Another new project he started has been Poisson disc sampling.

“Wolfram is the most advanced language! It has most built-in stuff in it! At Wolfram, they are working so hard, that the knowledge base is changing every second!” Simon screams out as he pauses the Elementary Introduction to Wolfram Language book (he was reading it at first and now binge watches it as a series of video tutorials). Simon has been especially blown away by the free-form linguistic input: “From plane English it somehow computes the results and maybe even native Mathematica Syntax!” Wolfram also “has an entire section which is machine learning!”

Simon has started a free trial about a week ago, but I guess we’re buying a subscription.

Starting out
Only brightness left to do
Color function done
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Cellular Automata

Simon’s new take on cellular automata:

Wolfram CA 9 Dec 2017

Some results would make fancy knitting patters!

In case you wonder, what on earth are cellular automata:

A cellular automaton (pl. cellular automata, abbrev. CA) is studied in computer science, mathematics, physics, theoretical biology and microstructure modeling.

A cellular automaton consists of a regular grid of cells, each in one of a finite number of states, such as on and off . The grid can be in any finite number of dimensions. For each cell, a set of cells called its neighborhood is defined relative to the specified cell. An initial state (time t = 0) is selected by assigning a state for each cell. A new generation is created (advancing t by 1), according to some fixed rule (generally, a mathematical function) that determines the new state of each cell in terms of the current state of the cell and the states of the cells in its neighborhood.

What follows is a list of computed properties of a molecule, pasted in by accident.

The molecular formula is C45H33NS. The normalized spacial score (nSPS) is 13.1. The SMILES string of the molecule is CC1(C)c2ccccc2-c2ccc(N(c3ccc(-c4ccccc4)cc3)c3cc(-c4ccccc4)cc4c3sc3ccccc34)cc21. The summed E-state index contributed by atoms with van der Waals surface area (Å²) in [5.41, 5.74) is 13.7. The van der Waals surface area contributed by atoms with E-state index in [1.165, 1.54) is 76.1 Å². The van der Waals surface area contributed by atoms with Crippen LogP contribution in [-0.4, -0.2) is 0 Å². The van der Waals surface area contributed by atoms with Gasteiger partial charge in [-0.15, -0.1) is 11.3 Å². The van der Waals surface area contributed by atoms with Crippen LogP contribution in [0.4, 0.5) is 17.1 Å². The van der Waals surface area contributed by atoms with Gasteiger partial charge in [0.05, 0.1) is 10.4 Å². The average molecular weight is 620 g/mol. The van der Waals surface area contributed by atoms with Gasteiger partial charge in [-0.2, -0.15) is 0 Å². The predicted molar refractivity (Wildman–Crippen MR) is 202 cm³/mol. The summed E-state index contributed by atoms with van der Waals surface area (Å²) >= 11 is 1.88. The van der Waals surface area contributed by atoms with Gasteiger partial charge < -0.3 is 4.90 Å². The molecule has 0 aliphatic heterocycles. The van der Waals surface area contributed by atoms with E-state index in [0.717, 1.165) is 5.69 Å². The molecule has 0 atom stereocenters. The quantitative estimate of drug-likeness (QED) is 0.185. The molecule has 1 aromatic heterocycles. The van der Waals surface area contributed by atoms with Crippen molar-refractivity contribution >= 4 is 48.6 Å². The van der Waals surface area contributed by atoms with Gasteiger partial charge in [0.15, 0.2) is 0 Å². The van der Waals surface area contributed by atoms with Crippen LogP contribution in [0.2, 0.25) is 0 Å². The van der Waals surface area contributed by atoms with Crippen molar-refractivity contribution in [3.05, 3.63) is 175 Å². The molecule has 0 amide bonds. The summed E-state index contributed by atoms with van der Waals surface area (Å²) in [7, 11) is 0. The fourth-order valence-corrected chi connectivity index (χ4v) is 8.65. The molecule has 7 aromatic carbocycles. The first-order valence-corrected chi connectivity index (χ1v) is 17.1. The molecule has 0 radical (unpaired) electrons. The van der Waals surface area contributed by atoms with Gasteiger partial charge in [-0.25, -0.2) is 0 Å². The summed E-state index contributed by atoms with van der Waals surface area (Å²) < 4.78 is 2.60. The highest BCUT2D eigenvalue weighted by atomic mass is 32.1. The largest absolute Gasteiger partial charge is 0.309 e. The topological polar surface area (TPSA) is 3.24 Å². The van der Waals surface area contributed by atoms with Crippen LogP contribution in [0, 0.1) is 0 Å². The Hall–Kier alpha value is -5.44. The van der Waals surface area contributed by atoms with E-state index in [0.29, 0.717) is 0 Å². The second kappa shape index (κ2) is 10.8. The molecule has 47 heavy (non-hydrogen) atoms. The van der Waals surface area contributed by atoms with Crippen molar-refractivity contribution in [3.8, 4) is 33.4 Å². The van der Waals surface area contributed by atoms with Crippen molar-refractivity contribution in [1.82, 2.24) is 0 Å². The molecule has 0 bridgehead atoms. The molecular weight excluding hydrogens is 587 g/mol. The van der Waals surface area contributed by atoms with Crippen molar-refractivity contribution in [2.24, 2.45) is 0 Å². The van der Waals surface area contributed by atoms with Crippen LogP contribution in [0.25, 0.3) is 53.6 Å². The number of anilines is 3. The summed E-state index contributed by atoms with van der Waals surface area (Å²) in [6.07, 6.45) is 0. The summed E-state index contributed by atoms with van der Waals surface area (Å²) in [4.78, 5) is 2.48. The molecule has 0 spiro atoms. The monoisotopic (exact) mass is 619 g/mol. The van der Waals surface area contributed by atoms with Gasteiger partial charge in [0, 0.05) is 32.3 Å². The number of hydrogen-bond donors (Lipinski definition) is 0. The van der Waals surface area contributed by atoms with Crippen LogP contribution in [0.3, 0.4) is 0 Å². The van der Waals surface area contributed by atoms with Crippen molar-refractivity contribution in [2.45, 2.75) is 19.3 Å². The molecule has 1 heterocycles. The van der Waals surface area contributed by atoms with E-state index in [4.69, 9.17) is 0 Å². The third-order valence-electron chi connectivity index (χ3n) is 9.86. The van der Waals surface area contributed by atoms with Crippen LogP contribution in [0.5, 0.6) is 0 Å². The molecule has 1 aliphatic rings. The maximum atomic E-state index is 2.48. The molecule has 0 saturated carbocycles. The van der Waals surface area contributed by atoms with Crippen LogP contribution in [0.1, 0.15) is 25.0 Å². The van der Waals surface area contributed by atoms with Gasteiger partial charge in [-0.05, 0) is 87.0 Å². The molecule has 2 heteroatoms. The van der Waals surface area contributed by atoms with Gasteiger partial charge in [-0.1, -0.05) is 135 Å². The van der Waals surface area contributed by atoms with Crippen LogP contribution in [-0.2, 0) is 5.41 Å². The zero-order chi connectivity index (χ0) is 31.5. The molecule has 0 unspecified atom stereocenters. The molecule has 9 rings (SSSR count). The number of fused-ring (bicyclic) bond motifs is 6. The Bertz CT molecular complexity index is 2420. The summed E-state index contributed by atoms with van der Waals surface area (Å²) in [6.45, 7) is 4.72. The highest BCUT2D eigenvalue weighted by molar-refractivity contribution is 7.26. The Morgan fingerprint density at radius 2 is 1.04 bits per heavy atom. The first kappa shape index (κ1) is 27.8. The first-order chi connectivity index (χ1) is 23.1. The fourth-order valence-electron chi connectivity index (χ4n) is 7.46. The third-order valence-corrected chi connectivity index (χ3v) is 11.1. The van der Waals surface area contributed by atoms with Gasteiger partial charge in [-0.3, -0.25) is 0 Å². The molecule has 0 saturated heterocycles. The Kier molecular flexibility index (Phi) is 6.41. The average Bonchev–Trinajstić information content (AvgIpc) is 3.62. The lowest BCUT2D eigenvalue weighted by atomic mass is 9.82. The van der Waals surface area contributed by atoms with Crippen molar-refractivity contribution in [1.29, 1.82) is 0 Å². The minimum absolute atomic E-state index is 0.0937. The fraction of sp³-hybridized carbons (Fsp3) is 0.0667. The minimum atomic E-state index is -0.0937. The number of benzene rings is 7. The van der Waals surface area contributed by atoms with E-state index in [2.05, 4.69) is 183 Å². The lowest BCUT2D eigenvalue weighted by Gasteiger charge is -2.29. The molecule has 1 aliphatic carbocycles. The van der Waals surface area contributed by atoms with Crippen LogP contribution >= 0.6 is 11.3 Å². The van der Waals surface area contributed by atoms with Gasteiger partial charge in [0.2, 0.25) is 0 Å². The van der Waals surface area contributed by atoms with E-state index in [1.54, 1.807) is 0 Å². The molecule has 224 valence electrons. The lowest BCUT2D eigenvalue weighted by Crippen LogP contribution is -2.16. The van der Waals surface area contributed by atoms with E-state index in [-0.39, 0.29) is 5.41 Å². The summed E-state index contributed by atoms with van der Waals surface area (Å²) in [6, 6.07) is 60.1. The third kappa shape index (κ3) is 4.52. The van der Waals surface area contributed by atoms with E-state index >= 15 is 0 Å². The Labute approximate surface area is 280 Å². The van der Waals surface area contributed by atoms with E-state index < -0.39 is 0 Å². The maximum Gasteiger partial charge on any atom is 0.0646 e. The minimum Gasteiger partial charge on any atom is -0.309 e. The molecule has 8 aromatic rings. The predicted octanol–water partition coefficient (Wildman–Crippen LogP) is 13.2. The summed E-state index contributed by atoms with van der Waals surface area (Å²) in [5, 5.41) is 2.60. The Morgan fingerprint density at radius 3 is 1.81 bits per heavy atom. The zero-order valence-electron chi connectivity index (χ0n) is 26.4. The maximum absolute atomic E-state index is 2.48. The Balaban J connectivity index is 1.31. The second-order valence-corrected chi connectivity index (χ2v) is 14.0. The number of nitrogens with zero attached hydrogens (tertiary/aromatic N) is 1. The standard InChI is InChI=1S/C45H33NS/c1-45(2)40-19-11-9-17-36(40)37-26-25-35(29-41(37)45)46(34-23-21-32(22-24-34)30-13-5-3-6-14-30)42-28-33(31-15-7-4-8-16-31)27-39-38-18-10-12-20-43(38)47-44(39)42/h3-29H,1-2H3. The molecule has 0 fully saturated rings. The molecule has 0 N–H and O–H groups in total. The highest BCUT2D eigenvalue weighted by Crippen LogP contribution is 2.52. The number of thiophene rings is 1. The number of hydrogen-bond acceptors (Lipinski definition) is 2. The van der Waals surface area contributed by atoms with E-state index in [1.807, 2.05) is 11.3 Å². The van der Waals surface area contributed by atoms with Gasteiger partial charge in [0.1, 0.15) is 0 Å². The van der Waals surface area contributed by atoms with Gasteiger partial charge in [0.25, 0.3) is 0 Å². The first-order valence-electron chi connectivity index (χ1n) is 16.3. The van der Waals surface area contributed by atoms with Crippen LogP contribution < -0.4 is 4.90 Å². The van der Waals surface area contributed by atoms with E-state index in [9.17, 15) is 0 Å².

The concept was originally discovered in the 1940s by Stanislaw Ulam and John von Neumann while they were contemporaries at Los Alamos National Laboratory. While studied by some throughout the 1950s and 1960s, it was not until the 1970s and Conway’s Game of Life, a two-dimensional cellular automaton, that interest in the subject expanded beyond academia. In the 1980s, Stephen Wolfram engaged in a systematic study of one-dimensional cellular automata, or what he calls elementary cellular automata; his research assistant Matthew Cook showed that one of these rules is Turing-complete. Wolfram published A New Kind of Science in 2002, claiming that cellular automata have applications in many fields of science. These include computer processors and cryptography. (Wikipedia)

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Wolfram in RaspberryPi 

Simon tried out a new language Wolfram on his RaspberryPi. Wolfram is a programming language that can be used to program 3D print sketches. “With different functions and constants you can do it exactly the way you want”, Simon says. In the video below he used Wolfram in a simple terminal.

Simon later also used Wolfram in Mathematica, a text editor pre-installed on RaspberryPi.

wp-image-1173566453jpg.jpeg

Wolfram can be used to program objects for 3D printing.